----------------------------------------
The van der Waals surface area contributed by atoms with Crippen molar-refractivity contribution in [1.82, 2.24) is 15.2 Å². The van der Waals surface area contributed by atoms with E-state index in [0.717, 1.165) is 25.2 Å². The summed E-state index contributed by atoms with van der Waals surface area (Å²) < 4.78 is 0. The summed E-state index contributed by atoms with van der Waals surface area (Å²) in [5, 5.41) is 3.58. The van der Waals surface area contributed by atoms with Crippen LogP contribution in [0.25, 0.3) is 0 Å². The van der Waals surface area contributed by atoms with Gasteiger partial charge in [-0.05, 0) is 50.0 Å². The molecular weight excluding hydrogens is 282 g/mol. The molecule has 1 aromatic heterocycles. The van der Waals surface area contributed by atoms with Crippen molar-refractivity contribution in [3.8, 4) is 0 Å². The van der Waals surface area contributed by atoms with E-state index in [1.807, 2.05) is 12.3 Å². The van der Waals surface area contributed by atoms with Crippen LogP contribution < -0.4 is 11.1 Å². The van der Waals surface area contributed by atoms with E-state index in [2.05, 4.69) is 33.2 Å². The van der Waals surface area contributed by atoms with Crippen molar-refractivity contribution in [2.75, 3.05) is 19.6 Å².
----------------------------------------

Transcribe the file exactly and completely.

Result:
The van der Waals surface area contributed by atoms with Crippen molar-refractivity contribution in [1.82, 2.24) is 15.2 Å². The van der Waals surface area contributed by atoms with E-state index in [0.717, 1.165) is 25.2 Å². The summed E-state index contributed by atoms with van der Waals surface area (Å²) < 4.78 is 0. The summed E-state index contributed by atoms with van der Waals surface area (Å²) in [5, 5.41) is 3.58. The van der Waals surface area contributed by atoms with Crippen LogP contribution in [0.25, 0.3) is 0 Å². The van der Waals surface area contributed by atoms with Gasteiger partial charge in [-0.05, 0) is 50.0 Å². The molecular weight excluding hydrogens is 282 g/mol. The molecule has 1 aromatic heterocycles. The van der Waals surface area contributed by atoms with Crippen molar-refractivity contribution in [3.8, 4) is 0 Å². The van der Waals surface area contributed by atoms with E-state index in [1.807, 2.05) is 12.3 Å². The van der Waals surface area contributed by atoms with Crippen LogP contribution < -0.4 is 11.1 Å². The van der Waals surface area contributed by atoms with E-state index in [2.05, 4.69) is 33.2 Å². The van der Waals surface area contributed by atoms with Crippen molar-refractivity contribution in [2.75, 3.05) is 19.6 Å².